Giving the first testimony in his defence at trial, Sam Bankman-Fried admitted to making mistakes when he was at the helm of running the now-defunct cryptocurrency exchange FTX.
The 31-year-old took the stand in front of the jurors for the first time in his fraud trial on Friday. Saying that he had made “a number of small mistakes and a number of large mistakes”, he conceded that “a lot of people got hurt” in the collapse of FTX. The biggest mistake, he said, was not implementing a dedicated risk management team.
However, when asked by his lawyer, Mark Cohen, if he defrauded anyone or took customers’ funds, Bankman-Fried answered, “No, I did not”.
SBF then deflected the blame to his co-workers, particularly, former CEO of Alameda Research and his ex-girlfriend, Caroline Ellison. He told the court he had asked his sister company to hedge its risks.
He claimed that Ellison did not listen to his advice. When asked by the defence lawyer whether she had considered his advice that Alameda should “get shorter” to mitigate its risks, Bankman-Fried replied saying “no”.
The founder of the now-fallen cryptocurrency exchange stands accused of wire fraud, securities fraud, and money laundering in his ongoing trial which started on 3 October. He allegedly misled the exchange’s customers and defrauded lenders associated with his cryptocurrency hedge fund, Alameda Research.
The trial has been a witness to a number of top executives who are associated with FTX taking the stand. This includes SBF’s former colleagues and inner circle like Caroline Ellison, former FTX director of engineering, Nishad Singh, and former FTX chief technology officer, Gary Wang. They all testified against the crypto titan, accusing him of specifically directing them to allow Alameda in using FTX customer funds and to hide those actions from the companies’ investors.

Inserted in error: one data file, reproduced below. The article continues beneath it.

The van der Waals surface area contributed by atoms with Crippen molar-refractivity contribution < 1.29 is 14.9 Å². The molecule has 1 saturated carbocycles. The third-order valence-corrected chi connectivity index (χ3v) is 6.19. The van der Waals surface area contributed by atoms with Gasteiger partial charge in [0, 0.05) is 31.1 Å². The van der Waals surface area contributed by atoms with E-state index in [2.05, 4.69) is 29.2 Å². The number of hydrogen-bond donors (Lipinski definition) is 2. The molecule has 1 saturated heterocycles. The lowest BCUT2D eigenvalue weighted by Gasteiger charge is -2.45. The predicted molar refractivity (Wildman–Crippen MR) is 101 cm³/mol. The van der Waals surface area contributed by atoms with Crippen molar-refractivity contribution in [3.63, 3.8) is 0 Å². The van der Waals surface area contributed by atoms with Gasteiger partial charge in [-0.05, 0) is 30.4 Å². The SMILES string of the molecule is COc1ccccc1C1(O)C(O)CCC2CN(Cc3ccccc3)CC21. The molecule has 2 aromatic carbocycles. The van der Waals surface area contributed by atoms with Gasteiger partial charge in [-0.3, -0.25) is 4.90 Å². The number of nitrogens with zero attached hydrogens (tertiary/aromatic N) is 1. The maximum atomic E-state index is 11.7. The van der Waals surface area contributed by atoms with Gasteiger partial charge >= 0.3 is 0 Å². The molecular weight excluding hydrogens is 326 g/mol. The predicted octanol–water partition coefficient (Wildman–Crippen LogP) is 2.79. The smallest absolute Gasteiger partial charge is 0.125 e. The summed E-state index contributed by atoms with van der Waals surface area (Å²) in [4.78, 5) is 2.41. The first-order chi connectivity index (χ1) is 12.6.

Laying the blame on former colleagues
A key defence strategy taken by the lawyers was in blaming former FTX employees and colleagues of Bankman-Fried. In doing so, they first tried to portray both FTX and Alameda Research as legitimate and well-intentioned businesses.
Previously, prosecutors had highlighted Alameda’s ability to “go negative” as the main factor which led to the firm withdrawing limitless amounts of FTX users’ money. This also allowed Alameda to avoid having its positions liquidated.
According to the FTX founder, this feature was implemented to fix a bug in the exchange’s risk-management system. Explaining the “allow-negative” feature further, Bankman-Fried put the blame on his former colleagues, Wang and Singh, who previously took the stand in the trial as prosecution witnesses.
As stated by SBF, both Wang and Singh implemented the system in response to Bankman-Fried’s unspecific guidance to fix the error. In doing so, he had only “supervised” both the executives. However, he alleged that they had the power to make their own decisions as Bankman-Fried just served more as an adviser.
Taking precautionary measures